Fields carried in-line (in part or in whole) appear in the same order
   as they do in the IPv6 header format [RFC2460].  IPv6 addresses may
   be compressed to 64 or 16 bits or completely elided.  The IPv6
   Payload Length field MUST always be elided and inferred from lower
   layers using the 6LoWPAN Fragmentation header or the IEEE 802.15.4
   header.

2.2.  IPv6 Unicast Address Compression

   IPv6 unicast addresses may be compressed to 64, 16, or 0 bits.  When
   an IPv6 unicast address is compressed, the compression context
   identifies the value of the elided bits.  A compression value of '00'
   indicates the link-local prefix.  The mapping between a specific
   context and prefix may be obtained through simple modifications to
   IPv6 Neighbor Discovery.  However, the specification of those
   mechanisms are out of scope of this document.  Care should be taken
   when renumbering a network.  Nodes SHOULD only use a context after
   all of its neighbors have been configured with the same context
   information with high probability.  New information within a context
   SHOULD only be assigned after all nodes in the network have received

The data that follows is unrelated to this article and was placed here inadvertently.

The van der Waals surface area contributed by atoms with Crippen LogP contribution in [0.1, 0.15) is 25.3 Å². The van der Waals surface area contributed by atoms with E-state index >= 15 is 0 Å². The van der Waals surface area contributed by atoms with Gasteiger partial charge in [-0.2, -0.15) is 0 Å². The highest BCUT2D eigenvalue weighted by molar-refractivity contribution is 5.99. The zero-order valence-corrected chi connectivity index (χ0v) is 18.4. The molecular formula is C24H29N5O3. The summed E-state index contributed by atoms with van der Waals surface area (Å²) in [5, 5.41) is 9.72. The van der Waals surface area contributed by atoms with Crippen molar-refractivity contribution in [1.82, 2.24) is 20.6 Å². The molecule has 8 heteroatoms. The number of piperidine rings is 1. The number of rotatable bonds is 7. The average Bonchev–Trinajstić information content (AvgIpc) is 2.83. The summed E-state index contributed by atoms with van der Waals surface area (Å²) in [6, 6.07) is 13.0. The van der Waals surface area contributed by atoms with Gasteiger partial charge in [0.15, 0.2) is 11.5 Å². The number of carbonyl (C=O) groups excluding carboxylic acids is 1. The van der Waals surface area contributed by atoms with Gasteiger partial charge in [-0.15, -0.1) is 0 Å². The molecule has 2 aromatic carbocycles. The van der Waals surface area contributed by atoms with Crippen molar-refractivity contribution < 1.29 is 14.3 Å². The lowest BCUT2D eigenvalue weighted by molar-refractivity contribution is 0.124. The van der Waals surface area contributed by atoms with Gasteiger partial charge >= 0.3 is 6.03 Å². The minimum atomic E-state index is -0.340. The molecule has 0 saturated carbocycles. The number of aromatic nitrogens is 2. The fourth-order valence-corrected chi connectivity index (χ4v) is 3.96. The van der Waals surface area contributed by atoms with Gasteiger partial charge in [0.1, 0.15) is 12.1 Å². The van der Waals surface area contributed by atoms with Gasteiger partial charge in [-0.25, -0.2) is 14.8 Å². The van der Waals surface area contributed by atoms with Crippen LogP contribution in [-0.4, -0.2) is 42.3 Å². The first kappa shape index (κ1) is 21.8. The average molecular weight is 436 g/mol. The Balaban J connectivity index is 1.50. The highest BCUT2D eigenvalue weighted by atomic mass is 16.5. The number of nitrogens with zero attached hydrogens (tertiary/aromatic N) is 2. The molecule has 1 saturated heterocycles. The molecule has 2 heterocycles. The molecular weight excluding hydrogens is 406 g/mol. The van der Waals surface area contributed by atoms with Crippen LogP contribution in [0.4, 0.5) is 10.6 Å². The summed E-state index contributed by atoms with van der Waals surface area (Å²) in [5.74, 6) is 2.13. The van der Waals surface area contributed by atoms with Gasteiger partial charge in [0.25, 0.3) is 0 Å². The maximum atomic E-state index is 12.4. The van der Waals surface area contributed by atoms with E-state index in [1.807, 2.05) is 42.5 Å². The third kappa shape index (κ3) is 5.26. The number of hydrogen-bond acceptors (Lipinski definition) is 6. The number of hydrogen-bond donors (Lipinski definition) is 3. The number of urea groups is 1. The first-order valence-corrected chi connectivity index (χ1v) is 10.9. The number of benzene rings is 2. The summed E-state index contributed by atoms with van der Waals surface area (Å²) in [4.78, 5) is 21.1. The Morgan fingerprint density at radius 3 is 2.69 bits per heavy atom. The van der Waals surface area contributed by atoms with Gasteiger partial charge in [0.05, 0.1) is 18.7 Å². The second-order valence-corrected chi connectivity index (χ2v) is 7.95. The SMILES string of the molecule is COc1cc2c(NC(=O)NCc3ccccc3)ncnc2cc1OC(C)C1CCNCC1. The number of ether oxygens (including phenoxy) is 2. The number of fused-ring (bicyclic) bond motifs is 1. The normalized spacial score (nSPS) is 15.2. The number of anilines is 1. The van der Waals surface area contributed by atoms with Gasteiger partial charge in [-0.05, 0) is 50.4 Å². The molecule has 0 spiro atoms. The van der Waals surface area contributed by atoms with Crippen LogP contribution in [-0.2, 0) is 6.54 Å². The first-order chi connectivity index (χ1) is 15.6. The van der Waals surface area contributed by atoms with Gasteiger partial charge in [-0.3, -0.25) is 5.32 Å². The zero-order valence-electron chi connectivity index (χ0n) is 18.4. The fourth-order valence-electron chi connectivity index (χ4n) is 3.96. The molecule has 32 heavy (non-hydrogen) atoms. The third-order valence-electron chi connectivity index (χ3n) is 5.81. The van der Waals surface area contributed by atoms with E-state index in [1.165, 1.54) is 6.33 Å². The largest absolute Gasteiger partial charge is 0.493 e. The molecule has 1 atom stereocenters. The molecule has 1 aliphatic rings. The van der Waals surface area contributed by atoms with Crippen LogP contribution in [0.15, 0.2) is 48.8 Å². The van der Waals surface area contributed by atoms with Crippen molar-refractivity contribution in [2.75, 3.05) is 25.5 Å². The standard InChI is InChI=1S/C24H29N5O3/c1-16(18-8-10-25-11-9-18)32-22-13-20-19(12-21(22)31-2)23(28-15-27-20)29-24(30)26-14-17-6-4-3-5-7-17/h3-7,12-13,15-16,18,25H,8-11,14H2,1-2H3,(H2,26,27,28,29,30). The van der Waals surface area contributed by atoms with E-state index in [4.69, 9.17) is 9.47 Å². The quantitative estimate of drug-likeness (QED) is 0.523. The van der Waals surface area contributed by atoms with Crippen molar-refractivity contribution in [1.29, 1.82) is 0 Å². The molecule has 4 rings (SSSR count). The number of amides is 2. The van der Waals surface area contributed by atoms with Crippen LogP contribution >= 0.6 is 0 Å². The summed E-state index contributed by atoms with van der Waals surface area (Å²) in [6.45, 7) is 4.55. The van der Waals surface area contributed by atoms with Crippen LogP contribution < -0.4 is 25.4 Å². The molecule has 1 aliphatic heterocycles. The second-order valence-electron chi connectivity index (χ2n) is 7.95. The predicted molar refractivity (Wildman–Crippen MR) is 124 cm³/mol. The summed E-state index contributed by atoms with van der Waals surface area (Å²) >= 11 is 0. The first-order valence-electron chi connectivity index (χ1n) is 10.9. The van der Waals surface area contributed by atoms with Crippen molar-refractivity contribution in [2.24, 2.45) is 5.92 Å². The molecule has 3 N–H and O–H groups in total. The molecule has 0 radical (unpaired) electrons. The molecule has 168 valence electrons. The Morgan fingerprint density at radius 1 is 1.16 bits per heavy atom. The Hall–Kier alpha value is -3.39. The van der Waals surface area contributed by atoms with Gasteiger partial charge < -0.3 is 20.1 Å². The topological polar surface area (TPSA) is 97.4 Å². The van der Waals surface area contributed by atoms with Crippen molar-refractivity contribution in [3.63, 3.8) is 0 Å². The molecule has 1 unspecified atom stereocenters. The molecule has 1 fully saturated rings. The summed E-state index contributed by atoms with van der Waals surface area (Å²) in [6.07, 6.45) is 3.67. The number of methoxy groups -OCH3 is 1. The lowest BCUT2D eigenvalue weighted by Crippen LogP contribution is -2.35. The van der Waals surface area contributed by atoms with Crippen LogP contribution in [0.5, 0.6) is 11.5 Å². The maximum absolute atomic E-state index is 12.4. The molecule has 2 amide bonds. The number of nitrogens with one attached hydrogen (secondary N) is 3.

notification of its deprecation with high probability.

   There may be cases where the compressor and decompressor are out of
   sync within a context.  In this cases, the decompressor may
   reconstruct the IPv6 address using the incorrect prefix.  To prevent
   such errors, upper-layer integrity checks (e.g. psuedo-header
   checksum) that cover both source and destination addresses SHOULD be
   used.

   When an IPv6 unicast address is compressed to 64 bits, the last 64
   bits are carried in-line.  When an IPv6 unicast address is compressed
   to 16 bits, the last 16 bits are carried in line.  Because the 16-bit
   compressed form is also used for IPv6 multicast address compression,
   the 16-bit address space is divided into multiple ranges.  For
   unicast addresses, the first bit carried in-line must be zero.






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                                          1
                      0 1 2 3 4 5 6 7 8 9 0 1 2 3 4 5
                     +-+-+-+-+-+-+-+-+-+-+-+-+-+-+-+-+